Parker's introduction to the American basketball audience was an inauspicious one, as Charles Barkley told the TNT viewers watching on draft night that he didn't "know anything about [Parker], but if he was drafted in the first round, he's probably good." The 19-year-old Parker made a better impression once his rookie year began; he started 72 games and hasn't let up his aggressive, slashing style of play. He enjoyed a career-year in 2005-06, averaging 19 points and six assists while shooting an astounding 55 percent from the floor.
10 of 20Greg Nelson/SI
Manu Ginobili, Argentina
An afterthought on draft night, he was the second-to-last pick in the second (and final) round and waited until 2002 to come Stateside. Once on board with the Spurs, however, Ginobili's perpetual motion and ability to disrupt defenses won the hearts of Spurs fans and the respect of the league. As a sixth man he was a champion in his rookie year, and contributed heavily to San Antonio's 2005 title run. Not yet 29, Manu has averaged 12.9 points and a combined seven rebounds/assists in only 27 minutes per game over his four-year career.
11 of 20Manny Millan/SI
Andrei Kirilenko, Russia
Drafted when he was 18, Kirilenko made his NBA debut two years later with the Jazz and quickly established himself as one of the game's most versatile players. Able to play both forward positions, Kirilenko can swipe, block, rebound and jump with the best of them, and he's made a successful career out of filling up the box score. AK-47's breakout season came in 2003-04, when he lead Utah in points, rebounds, blocks, steals, three-pointers and minutes -- and the 25-year-old is still a few years away from his prime.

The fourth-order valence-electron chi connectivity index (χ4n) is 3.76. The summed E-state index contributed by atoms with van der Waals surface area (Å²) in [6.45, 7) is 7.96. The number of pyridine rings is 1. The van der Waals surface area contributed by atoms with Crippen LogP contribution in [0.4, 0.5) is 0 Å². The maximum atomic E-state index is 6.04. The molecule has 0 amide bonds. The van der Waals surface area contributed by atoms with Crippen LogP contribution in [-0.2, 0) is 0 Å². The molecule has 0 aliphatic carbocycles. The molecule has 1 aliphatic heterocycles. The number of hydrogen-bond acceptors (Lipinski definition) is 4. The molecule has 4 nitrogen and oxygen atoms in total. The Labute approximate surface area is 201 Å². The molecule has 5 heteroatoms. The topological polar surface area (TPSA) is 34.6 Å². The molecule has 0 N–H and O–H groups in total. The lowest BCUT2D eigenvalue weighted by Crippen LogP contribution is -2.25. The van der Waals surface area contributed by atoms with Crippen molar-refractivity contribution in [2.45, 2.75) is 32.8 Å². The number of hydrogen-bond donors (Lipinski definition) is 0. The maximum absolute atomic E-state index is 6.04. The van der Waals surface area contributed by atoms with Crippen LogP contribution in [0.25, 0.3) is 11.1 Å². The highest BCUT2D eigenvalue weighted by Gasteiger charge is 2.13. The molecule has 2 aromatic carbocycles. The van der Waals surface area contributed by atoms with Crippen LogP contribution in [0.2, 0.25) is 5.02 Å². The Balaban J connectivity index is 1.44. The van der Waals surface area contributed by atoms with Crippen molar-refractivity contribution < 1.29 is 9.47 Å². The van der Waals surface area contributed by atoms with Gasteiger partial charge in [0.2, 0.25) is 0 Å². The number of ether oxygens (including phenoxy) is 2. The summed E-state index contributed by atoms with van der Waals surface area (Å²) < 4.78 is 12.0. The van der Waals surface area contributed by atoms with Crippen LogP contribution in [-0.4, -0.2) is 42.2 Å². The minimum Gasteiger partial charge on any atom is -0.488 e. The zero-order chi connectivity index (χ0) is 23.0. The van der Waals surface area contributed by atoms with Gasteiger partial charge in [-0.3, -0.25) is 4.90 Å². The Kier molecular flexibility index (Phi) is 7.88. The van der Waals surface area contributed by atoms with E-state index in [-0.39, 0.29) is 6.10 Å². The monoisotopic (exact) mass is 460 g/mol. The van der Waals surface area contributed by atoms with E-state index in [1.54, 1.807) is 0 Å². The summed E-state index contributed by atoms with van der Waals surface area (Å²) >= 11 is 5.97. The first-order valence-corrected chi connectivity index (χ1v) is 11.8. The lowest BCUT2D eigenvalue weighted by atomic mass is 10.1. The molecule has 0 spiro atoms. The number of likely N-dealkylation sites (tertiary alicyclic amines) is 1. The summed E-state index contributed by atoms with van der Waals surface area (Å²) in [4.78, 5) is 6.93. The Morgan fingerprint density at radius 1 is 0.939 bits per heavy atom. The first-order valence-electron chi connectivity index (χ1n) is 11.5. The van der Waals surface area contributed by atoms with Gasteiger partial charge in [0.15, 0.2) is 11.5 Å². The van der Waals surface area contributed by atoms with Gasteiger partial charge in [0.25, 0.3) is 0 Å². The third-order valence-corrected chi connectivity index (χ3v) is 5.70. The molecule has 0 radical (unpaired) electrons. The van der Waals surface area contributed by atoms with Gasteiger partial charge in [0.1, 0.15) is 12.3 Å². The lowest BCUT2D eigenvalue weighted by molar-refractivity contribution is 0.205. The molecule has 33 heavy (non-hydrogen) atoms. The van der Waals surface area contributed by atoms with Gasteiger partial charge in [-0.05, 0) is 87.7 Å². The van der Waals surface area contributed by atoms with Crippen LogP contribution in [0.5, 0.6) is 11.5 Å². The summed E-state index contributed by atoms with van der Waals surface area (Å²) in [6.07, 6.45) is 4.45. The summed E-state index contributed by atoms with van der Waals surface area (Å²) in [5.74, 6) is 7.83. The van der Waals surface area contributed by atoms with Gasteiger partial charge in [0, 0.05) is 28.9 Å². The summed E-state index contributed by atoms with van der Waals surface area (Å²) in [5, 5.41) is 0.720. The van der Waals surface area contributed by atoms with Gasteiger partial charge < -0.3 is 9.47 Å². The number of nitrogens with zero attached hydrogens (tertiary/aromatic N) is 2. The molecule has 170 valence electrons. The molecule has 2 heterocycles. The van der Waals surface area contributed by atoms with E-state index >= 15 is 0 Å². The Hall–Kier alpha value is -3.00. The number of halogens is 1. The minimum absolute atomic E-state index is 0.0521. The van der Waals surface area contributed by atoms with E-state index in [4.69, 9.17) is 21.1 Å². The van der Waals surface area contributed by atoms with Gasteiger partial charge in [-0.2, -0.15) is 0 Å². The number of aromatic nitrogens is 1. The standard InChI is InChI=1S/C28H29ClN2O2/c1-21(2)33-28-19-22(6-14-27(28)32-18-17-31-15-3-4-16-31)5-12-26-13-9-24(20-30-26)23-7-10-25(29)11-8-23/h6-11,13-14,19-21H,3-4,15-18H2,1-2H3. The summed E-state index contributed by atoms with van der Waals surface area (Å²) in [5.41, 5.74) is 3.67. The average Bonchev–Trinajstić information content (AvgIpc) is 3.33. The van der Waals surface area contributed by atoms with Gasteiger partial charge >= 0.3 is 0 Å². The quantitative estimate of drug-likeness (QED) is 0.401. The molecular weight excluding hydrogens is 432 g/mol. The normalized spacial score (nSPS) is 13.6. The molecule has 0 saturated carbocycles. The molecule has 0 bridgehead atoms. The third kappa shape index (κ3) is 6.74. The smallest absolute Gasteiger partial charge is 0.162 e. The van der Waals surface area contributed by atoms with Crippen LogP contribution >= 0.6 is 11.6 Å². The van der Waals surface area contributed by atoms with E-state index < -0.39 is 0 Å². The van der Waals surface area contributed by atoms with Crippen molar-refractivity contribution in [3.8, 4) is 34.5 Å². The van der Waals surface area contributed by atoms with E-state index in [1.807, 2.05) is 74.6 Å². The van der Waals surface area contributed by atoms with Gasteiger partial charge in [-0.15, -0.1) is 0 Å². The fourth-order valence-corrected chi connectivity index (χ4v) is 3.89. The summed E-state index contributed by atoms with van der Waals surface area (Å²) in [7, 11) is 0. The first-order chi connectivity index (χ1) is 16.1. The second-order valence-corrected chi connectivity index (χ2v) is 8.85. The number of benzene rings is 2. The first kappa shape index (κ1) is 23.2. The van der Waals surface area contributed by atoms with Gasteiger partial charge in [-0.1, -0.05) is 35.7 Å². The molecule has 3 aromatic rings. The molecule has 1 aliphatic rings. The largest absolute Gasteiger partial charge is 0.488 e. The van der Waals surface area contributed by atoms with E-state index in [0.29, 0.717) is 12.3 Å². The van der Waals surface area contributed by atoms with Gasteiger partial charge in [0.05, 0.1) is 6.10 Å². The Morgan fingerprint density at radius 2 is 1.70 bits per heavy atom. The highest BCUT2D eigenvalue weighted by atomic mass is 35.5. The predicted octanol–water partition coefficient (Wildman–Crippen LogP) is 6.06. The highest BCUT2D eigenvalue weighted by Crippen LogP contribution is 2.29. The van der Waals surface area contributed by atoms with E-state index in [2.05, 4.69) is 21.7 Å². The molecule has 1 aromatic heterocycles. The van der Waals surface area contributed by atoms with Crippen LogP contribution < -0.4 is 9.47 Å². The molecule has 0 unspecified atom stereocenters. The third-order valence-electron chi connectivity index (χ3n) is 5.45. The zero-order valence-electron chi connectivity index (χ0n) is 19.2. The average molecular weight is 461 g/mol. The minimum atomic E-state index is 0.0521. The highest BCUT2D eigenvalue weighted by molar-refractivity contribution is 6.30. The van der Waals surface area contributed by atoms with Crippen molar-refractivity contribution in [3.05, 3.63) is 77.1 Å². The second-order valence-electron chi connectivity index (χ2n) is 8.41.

12 of 20John Iacono/SI
Drazen Petrovic, Croatia
Drafted as a 21-year-old, he passed on joining the Trail Blazers after they drafted him in the third round. With Jim Paxson and Clyde Drexler already ensconced at the wing positions, the Trail Blazers couldn't have minded as Drazen decided to hone his skills with the highly regarded Real Madrid outfit. Coming over for the 1989-90 campaign, Petrovic averaged 7.6 points in just 12.6 minutes for a Trail Blazers team that would lose that year's Finals. Moving on to the Nets after requesting a trade, Petrovic averaged over 20 points per game in 1991-92 and 1992-93 before passing away in a 1993 car accident.
13 of 20Manny Millan/SI
Pau Gasol, Spain
With Dirk Nowitzki having just led his Mavericks to their first playoff appearance in 11 seasons back in 2001, NBA teams were all too eager to jump on the next European hot shot in that summer's draft. Taken third overall by the Hawks and immediately sent to the Grizzlies for Shareef Abdur-Rahim and Lorenzen Wright, Gasol has not disappointed. He has averaged 18.5 points and 8.4 rebounds in 35.3 minutes during his five-year career, taking the Grizzlies to the playoffs for three straight seasons.
14 of 20Greg Nelson/SI
Yao Ming, China
Few other players have had to overcome as much as Yao has in his four-year NBA career. Faced with cultural and language conflicts, he has ascended to the top of the NBA's pivot ranks in astonishing fashion. Projected to play as anything between the next Shawn Bradley and the next Bill Walton, Yao has settled in comfortably as one of the league's most dominant centers, averaging 17.5 points and 8.8 rebounds in just 31 minutes a game over his four-year career.
15 of 20Greg Nelson/SI
Zydrunas Ilgauskas, Lithuania